Date: 2023–11–01
  2. By: Anthony J. Venables; Patricia G.Rice
    Abstract: Spatial variation in the productivity of different sectors is a determinant of sectoral location, with consequences for wages, rents and the cost-of-living in each area. This paper develops an analytical framework which shows how productivity advantage in a highly tradable sector translates into higher nominal wages, rents, and cost of living in an area; in contrast, high physical productivity in non-tradables may result in lower wages, rents and revenue productivity. The theory’s prediction that an area’s bias towards highly tradable activities is positively correlated with its earnings is confirmed by empirical analysis of earnings data for the ITL3 areas of GB. As suggested by the theory, two factors drive this effect. Approximately one-third is a direct result of sectoral composition – on average across GB, tradable sectors pay higher wages. The remaining two-thirds is an equilibrium effect, arising as a productivity advantage in tradables translates into higher local employment and factor prices. While our primary analysis is on recent data, we show that our approach also captures the impact of the structural change that occurred in Britain during the 1970s and 1980s on regional earnings disparities.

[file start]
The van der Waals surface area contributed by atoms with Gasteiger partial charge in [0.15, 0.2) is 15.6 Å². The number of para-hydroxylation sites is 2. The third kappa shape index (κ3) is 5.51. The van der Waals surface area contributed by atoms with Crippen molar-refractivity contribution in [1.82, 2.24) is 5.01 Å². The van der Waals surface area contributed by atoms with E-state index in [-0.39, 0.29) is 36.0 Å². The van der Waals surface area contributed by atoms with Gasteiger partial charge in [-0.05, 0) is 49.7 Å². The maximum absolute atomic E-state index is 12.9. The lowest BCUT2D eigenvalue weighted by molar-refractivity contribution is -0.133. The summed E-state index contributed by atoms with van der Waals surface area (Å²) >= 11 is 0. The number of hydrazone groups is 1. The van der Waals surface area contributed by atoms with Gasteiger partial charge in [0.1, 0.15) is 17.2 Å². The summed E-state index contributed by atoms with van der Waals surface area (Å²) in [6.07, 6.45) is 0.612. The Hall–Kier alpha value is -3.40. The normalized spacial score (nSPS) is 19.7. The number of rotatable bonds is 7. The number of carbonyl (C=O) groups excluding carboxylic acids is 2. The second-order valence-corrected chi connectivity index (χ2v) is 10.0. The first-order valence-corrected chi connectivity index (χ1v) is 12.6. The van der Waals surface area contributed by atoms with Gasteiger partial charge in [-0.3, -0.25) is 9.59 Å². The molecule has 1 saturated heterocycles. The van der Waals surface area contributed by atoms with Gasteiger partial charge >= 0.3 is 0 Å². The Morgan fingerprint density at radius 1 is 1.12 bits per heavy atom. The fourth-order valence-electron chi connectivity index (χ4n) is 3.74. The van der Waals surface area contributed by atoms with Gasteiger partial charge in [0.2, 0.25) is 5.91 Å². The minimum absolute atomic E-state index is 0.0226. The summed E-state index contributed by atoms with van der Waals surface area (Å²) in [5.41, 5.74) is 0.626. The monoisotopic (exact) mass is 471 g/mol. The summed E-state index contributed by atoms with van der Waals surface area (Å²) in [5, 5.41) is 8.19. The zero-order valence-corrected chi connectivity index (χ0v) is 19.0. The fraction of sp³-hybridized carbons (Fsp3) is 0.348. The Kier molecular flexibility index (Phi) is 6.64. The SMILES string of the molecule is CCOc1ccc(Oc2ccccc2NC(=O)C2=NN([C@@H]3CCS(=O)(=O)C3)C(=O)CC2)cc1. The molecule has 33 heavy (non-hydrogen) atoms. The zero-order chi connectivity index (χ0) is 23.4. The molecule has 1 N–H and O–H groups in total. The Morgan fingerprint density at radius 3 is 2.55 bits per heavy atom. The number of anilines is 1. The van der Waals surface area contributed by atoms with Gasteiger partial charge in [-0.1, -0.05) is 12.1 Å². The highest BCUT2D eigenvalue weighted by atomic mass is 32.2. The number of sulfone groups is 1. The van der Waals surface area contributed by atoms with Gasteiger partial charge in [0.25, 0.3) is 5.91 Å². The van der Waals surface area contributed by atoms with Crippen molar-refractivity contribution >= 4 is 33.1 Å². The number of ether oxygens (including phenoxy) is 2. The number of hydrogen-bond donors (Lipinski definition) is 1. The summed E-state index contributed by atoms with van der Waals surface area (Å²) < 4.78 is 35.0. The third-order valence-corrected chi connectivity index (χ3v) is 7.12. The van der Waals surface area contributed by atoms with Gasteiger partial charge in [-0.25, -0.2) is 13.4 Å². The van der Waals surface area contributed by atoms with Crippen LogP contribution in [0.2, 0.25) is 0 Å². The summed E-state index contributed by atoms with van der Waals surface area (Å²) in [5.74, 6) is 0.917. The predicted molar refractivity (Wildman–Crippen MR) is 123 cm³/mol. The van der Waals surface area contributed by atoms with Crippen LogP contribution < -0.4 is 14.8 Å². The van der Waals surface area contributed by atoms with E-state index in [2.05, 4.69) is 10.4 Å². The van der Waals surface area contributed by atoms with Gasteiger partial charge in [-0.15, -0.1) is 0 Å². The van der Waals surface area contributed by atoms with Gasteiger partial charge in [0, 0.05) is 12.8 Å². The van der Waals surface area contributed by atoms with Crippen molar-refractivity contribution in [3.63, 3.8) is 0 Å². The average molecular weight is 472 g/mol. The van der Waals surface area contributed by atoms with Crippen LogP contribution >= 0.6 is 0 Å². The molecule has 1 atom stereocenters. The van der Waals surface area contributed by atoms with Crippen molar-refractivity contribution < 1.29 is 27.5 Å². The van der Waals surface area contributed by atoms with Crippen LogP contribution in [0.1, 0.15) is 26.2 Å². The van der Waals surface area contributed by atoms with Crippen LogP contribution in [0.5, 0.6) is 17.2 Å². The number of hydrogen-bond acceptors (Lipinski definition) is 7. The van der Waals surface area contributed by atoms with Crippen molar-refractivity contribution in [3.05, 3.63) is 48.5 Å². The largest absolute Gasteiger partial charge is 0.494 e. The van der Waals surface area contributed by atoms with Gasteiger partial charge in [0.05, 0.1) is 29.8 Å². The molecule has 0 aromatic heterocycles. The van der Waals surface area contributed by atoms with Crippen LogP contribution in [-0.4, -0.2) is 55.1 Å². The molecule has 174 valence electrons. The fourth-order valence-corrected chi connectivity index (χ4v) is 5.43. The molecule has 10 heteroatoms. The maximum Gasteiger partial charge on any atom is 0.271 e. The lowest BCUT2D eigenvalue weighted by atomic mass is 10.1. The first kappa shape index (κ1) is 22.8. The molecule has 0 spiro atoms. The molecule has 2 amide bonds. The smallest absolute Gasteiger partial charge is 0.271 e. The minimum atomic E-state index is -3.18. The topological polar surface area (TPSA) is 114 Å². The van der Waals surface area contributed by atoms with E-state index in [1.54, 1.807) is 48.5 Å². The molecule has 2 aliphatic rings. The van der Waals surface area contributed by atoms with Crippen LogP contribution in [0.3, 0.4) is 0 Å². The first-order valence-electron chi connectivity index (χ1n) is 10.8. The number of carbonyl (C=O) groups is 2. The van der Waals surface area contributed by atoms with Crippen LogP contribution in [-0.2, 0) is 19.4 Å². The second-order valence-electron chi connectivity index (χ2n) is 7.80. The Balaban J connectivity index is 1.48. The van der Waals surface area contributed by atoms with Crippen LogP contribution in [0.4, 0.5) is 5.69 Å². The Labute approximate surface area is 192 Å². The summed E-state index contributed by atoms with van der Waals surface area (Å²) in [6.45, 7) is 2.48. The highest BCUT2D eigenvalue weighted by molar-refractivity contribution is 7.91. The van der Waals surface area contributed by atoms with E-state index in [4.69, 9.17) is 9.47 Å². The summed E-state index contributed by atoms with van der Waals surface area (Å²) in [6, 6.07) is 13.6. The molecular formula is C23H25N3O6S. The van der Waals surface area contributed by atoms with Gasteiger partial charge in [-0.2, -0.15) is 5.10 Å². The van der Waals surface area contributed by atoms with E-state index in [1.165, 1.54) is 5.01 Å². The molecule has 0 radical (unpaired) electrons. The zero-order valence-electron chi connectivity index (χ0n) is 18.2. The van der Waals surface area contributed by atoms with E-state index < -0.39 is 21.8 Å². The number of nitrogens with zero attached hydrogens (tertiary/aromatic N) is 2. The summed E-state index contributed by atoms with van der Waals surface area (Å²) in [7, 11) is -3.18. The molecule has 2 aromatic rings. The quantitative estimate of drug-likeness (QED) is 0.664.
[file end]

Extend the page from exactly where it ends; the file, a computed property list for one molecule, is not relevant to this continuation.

Date: 2023–01–09
  3. By: Rasmus Bøgh Holmen (Institute of Transport Economics - UiO - University of Oslo)